A Selective Dorsal Rhizotomy is a term used to describe a neurosurgical procedure, which selectively destroys the nerve root in the spinal cord, to relieve the symptoms of spasticity in Cerebral Palsy.
This surgery was pinioned since 1980 http://guidance.nice.org.uk/IPG373
In this surgery the dorsal (sensory) nerve root is first separated from the ventral (motor) nerve root. Using EMG and scaling of the dorsal nerves, the nerves causing severe spasticity are then cut. The over firing non-Gaba absorbing dorsal nerves generate unusual EMG activity in the calf muscles. The result is permanent resolution of spasticity in the calf and without affecting nervous system sensitivity or function in other areas.
At the Birkdale clinic, we have a long history of treating children with Cerebral Palsy from a young age to adulthood and we also treat adults with Cerebral Palsy. As a result we have a lot of experience of working with children who have had a Selective Dorsal Rhizotomy.
In our experience, children with cerebral palsy have; a complex postural alignment, muscle tone and pattern of movements. These symptoms in combination with their visual complexity also result in impaired balance in varying postural sets; lying, sitting and standing.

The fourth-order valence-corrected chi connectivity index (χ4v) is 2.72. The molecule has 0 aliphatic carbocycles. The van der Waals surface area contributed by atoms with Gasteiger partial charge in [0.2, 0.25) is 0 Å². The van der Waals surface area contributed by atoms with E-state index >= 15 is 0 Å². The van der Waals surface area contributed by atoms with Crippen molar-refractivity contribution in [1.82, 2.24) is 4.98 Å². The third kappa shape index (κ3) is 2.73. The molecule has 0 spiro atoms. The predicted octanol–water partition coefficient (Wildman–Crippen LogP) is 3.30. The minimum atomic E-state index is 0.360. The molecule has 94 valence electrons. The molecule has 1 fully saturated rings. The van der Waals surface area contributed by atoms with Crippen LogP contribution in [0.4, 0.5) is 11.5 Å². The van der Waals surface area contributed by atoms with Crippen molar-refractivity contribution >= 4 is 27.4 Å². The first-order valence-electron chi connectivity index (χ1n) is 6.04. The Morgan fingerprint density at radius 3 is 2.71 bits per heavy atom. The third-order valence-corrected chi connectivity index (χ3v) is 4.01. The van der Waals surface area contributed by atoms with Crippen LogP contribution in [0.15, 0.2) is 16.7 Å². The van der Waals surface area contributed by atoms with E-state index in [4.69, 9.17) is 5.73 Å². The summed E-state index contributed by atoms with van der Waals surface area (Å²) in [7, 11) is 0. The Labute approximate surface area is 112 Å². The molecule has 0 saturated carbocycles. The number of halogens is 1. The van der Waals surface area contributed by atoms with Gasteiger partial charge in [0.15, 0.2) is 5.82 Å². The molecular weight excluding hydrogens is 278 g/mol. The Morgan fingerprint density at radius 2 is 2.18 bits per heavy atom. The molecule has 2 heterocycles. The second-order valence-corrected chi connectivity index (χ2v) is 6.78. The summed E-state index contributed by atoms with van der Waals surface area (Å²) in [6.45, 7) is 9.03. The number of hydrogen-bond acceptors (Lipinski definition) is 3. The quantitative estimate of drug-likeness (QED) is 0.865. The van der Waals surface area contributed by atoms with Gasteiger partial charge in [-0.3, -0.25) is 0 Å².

At the Birkdale Clinic we treat ensure a holistic approach to ensure all symptoms are addressed, which includes; sensory feedback to improve postural alignment, facilitation of normal movement patterns through play, work on ocular cephalic and vestibular activity and ensure their balance is challenged in each postural set using varying items of equipment.
Finally we have found the use of functional electrical stimulation to be very successful, through enhancing the child’s movements and improving muscle recruitment.